Elon Musk: Telsa, SpaceX, and The Boring Company

I think of Elon Musk as the real-life Tony Stark. The fictional Tony Stark, industrialist wizard by day and Iron Man by night, was a parallel entrepreneur as well.

The breadth and success of Musk’s parallel ventures are staggering. He became extremely wealthy at 28 after selling Zip2 for $60 million, a company he had started with his brother just four years earlier. Zip2 was an online yellow pages directory that had morphed into an online publishing portal by the time Compaq purchased it.

Elon did all the original programming for Zip2, a skill he learned on his own by reading books. He used his share of the sale, $22 million, to start X.com, an online bank, which he merged with a competitor to form PayPal in 2000. He wasn’t even 30 years old yet. While on his honeymoon a few months later, he was thrown out as CEO. Still believing in the opportunity, he invested more of his own money into PayPal and earned $250 million when it sold to eBay.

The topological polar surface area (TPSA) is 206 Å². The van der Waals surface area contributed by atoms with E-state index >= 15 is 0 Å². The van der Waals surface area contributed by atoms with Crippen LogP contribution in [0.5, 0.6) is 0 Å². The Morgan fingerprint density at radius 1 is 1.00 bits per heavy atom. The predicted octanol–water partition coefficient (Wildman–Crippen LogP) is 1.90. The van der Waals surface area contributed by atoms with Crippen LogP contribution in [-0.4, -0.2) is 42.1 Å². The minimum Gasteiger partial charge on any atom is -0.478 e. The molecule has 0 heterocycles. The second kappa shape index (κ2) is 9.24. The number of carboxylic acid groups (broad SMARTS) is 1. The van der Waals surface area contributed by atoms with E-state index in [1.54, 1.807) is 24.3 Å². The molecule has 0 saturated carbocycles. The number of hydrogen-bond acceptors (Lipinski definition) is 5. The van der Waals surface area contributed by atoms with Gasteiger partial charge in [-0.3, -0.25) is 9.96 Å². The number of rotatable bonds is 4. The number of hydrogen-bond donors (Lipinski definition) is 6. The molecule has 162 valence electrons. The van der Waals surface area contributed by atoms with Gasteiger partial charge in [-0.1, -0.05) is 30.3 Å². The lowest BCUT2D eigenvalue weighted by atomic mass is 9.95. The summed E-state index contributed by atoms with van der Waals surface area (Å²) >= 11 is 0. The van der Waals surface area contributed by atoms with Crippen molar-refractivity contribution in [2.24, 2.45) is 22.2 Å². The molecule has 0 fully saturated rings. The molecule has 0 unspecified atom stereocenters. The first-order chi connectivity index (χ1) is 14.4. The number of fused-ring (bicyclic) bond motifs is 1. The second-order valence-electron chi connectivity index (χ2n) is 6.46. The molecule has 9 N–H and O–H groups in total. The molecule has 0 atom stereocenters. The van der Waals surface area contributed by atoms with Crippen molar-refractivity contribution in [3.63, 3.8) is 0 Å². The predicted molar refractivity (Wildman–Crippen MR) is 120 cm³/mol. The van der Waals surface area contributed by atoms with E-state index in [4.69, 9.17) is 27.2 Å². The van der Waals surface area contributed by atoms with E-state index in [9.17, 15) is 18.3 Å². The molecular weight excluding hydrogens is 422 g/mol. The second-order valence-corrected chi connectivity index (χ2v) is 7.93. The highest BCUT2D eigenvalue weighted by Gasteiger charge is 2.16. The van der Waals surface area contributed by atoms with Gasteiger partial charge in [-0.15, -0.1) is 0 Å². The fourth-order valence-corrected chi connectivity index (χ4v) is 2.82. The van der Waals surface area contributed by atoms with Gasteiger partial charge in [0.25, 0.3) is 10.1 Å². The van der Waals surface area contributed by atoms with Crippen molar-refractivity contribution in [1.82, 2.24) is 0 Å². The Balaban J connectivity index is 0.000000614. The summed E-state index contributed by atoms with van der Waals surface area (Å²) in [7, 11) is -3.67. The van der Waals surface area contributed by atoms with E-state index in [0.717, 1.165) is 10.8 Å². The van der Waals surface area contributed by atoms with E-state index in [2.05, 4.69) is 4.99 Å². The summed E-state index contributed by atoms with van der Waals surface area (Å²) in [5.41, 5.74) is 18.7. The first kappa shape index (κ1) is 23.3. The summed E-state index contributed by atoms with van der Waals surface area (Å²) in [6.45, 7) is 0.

This is when Musk started a parallel entrepreneurship path. He launched SpaceX in 2002 after reading about rockets and traveling to other countries to learn about how they’re made, bought, and sold. Later that same year, he became interested in electric cars and started meeting the engineers and entrepreneurs who were building them. He actually introduced the founding team of Telsa to each other and made a large investment into their company. He became Tesla’s CEO in 2008.

For ten years Musk toiled away as the founder and chief executive officer of two major companies, each facing growing pains and setbacks. Fortune would favor this parallel entrepreneur in the long run, and he has recently expanded his portfolio to include OpenAI, Neuralink, and The Boring Company.

He is prolific, ambitious, and successful beyond comparison. A true decathlete of parallel entrepreneurship.